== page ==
Now, I embalm 98 percent of the bodies at High Point. I don't wait on families or cremate bodies or conduct funerals. My calling is embalming. If I didn't do it, I'd be like a duck out of water. -- as told to Marilyn Sadler
. . .To Win the Miss America Pageant
Lynda Mead Shea
1960 Miss America
A lot of little girls grow up dreaming about becoming Miss America, but I was not one of those. It was a ball that just started rolling with almost no forethought on my part.
I had never been in a contest in my life. It was just not part of the culture where I grew up. I'm from Natchez, kind of a nineteenth-century town, and whereas pageants are important in other areas of the South, they were never part of the Mississippi where I came from.
But when I was a freshman at Ole Miss, my sorority Chi Omega asked me to be their representative in the Miss University contest. I said, Absolutely not, there's not a chance I'm going to do that -- no, no, NO. So they asked, will you do it next year, and I said yes -- anything to get them to stop talking about it.
Well, my sophomore year came around, and I represented the Chi Os and I became Miss University. I was not sure that Miss University went on to the Miss Mississippi pageant -- maybe I was, but I never focused on it because I never thought I had a chance of becoming Miss University. But then I became Miss Mississippi, and one of her duties is to participate in the Miss America pageant, so off I went to Atlantic City.
During the elimination process, the host, Bert Parks, named the fourth runner-up, then the third, the second, and then the first runner-up, and there I was left standing there, and that's when I knew it was me.
I was definitely surprised. I thought the chances of my winning were very remote. I was concentrating on doing the best I could and to not embarrass myself and just get through it.
It was an amazing year, a wonderful year. I traveled around America and the world. I used the scholarship money to finish college.
I stay in touch with other Miss Americas, and a small group of us gets together about every two years. People ask me, would you want your daughter to compete? If they run it the way they did when I was involved with it, I certainly would. It was a wonderful experience. -- as told to Michael Finger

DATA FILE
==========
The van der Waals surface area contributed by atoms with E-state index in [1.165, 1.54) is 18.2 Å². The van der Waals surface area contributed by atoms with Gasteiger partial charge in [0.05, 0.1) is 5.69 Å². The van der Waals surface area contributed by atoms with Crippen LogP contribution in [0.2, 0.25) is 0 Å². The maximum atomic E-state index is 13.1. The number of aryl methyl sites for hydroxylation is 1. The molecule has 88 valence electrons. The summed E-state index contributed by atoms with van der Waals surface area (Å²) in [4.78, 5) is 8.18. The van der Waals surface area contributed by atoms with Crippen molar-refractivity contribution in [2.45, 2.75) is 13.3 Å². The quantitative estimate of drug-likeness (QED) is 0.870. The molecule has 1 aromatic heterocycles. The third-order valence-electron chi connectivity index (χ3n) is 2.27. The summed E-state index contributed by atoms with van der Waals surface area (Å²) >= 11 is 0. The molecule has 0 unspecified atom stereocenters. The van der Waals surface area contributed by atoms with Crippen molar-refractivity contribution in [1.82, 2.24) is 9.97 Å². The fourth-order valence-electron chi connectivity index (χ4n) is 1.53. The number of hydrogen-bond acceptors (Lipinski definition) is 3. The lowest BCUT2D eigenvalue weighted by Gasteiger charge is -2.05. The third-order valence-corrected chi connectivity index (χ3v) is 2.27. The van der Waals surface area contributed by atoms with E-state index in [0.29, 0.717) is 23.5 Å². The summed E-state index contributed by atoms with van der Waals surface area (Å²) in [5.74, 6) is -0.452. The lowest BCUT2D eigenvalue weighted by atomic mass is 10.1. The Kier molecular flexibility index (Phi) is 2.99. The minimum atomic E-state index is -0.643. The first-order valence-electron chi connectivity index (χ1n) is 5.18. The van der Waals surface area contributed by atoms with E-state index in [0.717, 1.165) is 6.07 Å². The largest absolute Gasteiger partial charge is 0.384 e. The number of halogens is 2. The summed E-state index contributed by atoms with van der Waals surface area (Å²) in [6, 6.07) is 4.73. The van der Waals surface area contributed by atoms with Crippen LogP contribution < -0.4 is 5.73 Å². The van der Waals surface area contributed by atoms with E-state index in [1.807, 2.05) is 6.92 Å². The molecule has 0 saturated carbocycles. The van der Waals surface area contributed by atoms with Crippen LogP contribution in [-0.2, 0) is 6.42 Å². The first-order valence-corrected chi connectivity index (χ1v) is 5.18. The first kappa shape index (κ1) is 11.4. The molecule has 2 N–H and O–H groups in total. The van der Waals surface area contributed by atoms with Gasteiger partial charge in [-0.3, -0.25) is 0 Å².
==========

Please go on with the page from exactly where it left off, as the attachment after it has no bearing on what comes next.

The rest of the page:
. . .To Become a U.S. Citizen
Supervisor, Visa and Immigration Services
I'm a native of Mexico and lived with my family in Monterrey City, where I worked in a government office and my husband, Roberto, owned a laundry service. But in the early 1990s, he had to close the business and no one else would hire him. Once you reach a certain age in Mexico -- say, 35 or 40 -- opportunities dwindle. Companies prefer to give jobs to younger people. So in 1995 we set out to find new opportunity in America.
For three years, we lived in Texas. But when my husband found work at the FedEx hub, we moved to Memphis. Because his mother was born in the United States, Roberto was already a U.S. citizen. But I needed to take the necessary steps for citizenship. I found assistance at VISA (Visa and Immigration Services), owned by Rosalva King. I landed a job there as well.
I eventually became a supervisor, helping people complete immigration applications. It was a great challenge for me, but I worked hard. Though I couldn't speak English well, I was better at reading, writing, and comprehending it. And those skills enabled me to help others.
Meanwhile I was helping myself reach the goal of citizenship. After living here three years, I had met my first requirement:establishing residency. I was also studying to take the written test. Among the questions: What were the original 13 colonies? What are our rights under the Constitution? What is the purpose of the United Nations? I studied very hard, and my husband and children quizzed me. Then I took the test -- and passed!
Early on a freezing cold morning -- December 12, 2005 -- my husband and I went to the courthouse for my oath-of-allegiance ceremony. I felt a little nervous but mainly excited and happy. About 60 people -- including Asians, Africans, and Indians -- were being sworn in. A couple of hours later, we were declared citizens. I shed a few tears. And I felt very important. Afterwards, my husband and I celebrated by going to IHOP for breakfast. I was very hungry and ate a stack of pancakes.
When my son Gerardo graduated from the University of Memphis, I sang the national anthem for the first time. I smiled with pride, both for my son and for being a citizen. I feel very good in this country. -- as told to Marilyn Sadler (with help from interpreter Gerardo Cantu)